Lately I’ve been reading Nurture Shock, and if you haven’t already picked up a copy you’re missing out! It’s a fascinating look into recent themes in child development research. It’s also one of those books that you have to put down every other page to discuss with whoever happens to be in the room with you (my dear husband can attest to this).
Each chapter covers a different topic, but the one most relevant to our discussion here is the one on – of all things – sibling relationships. This particular chapter highlighted researchers in Illinois who were surprised to find that when brothers and sisters were read a number of children’s books about sibling conflict resolution there was a significant increase in sibling arguments.
They weren’t sure what to make of their findings because the books read to the kids were ones that technically had the right message. In fact, they were chosen precisely because they demonstrated how to resolve conflicts between brothers and sisters. But when the experiment had the opposite effect in real life, researchers went back and analyzed the books more carefully. They found that “while the books… always ended on a happy note, the first half of the stories portrayed in vivid detail ways that children can fight, insult, and devalue their siblings… Despite all but one being overtly crafted to have a happy ending, along the way kids were constantly taunting each other, belittling a sib, and blaming others for their wrongdoing.” Basically, instead of learning how to resolve their conflicts, the kids were learning new ways to be mean to each other!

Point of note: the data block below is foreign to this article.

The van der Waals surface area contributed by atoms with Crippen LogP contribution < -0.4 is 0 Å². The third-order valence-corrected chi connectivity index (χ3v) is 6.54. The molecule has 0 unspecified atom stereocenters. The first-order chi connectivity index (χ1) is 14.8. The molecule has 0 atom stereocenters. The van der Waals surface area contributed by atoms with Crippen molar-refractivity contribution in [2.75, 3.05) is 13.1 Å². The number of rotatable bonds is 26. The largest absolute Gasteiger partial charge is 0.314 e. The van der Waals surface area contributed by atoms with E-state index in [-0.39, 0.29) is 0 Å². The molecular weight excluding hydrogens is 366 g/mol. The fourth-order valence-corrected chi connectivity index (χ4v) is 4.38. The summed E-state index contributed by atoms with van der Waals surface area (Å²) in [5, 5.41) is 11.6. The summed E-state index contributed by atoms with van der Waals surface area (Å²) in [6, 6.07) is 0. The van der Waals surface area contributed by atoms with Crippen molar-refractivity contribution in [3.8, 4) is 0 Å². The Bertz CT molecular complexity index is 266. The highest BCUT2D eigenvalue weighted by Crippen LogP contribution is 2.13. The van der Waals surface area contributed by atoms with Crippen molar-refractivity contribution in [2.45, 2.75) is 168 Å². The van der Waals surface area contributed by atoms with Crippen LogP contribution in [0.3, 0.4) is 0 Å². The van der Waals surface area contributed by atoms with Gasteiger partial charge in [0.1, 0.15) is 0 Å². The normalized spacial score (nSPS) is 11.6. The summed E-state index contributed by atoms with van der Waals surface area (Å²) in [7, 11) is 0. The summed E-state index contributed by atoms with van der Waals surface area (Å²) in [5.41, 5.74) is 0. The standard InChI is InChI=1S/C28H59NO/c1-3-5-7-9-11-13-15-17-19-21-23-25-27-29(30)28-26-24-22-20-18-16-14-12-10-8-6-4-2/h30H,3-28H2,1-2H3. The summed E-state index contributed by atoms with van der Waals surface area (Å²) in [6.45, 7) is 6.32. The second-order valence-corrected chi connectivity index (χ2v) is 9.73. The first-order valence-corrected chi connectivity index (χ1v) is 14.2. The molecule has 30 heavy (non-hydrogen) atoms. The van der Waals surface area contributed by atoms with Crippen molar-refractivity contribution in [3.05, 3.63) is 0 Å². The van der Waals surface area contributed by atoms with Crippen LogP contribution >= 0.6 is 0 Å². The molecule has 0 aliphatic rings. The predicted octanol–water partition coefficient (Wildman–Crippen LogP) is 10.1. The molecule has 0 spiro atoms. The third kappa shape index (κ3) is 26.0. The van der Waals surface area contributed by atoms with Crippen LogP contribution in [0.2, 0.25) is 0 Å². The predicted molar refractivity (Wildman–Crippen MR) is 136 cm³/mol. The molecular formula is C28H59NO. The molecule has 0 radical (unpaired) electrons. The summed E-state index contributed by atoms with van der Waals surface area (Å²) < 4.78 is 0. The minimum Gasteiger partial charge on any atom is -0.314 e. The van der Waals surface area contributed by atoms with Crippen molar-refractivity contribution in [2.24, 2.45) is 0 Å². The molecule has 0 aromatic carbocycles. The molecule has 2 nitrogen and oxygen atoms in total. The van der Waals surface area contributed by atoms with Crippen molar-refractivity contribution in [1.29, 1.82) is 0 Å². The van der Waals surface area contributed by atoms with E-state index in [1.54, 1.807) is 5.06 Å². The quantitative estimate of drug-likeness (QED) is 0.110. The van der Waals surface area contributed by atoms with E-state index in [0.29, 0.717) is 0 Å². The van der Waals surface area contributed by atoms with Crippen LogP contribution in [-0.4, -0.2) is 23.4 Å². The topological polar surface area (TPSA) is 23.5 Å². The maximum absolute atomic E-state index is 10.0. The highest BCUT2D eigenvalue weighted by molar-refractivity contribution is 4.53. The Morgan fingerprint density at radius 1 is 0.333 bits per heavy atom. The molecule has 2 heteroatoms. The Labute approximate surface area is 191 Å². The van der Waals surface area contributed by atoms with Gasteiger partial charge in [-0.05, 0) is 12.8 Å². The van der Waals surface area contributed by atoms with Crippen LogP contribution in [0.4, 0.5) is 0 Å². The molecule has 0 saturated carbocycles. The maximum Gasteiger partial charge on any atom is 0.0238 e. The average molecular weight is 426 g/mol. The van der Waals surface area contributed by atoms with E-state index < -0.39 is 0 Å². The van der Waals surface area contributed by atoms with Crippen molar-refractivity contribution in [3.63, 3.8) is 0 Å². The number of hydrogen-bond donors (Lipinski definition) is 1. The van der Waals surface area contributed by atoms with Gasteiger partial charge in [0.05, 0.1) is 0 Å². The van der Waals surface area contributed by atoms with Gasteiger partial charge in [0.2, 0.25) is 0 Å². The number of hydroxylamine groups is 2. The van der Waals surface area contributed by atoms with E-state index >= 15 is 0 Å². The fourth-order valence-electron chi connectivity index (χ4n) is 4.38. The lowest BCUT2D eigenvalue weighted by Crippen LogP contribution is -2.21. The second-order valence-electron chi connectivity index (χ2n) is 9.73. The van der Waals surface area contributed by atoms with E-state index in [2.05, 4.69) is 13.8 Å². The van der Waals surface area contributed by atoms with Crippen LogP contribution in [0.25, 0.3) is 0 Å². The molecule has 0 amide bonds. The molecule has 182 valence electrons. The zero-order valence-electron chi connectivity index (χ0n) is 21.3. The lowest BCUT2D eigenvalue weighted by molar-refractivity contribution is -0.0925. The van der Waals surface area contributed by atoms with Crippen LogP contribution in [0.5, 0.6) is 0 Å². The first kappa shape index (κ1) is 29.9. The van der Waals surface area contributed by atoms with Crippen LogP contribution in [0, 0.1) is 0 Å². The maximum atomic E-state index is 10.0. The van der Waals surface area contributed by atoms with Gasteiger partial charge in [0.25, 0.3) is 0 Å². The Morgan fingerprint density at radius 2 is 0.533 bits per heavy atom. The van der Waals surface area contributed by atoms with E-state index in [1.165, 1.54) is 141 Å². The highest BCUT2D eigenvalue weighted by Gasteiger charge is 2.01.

So what does all of this have to do with theological children’s books?
As far as I can tell, if books about sibling relationships affect real life sibling relationships in ways that are significant and sometimes surprising, books about God probably affect real life relationships with God in similar ways. And, it the research cited in Nurture Shock is right, it’s not just the final message of the book that matters.
If the ends don’t justify the means, it’s not enough to give our kids any old book about Jesus. We need to be thinking carefully what messages our kids are hearing when we read them books about God that are sloppily written, poorly illustrated, or theologically over-simplified. We need to be asking ourselves what those kind of books communicate to their readers, because they are surely communicating something.
Sarah and I are committed to the mission of this blog precisely because we believe that it matters what kind of theological books line our children’s bookshelves. It matters if they’re well written. It matters if they’re beautifully illustrated. It matters if their theology is grounded in Scripture. And the subtexts and undercurrents matter, too. Why? Because our children’s reading life is vitally connected to their everyday relationships. The books that our sons and daughters read have very real consequences – and not in abstract, theoretical ways. Books affect how they think and relate to family members, friends, neighbors, and God. Let’s give them the very best we can find.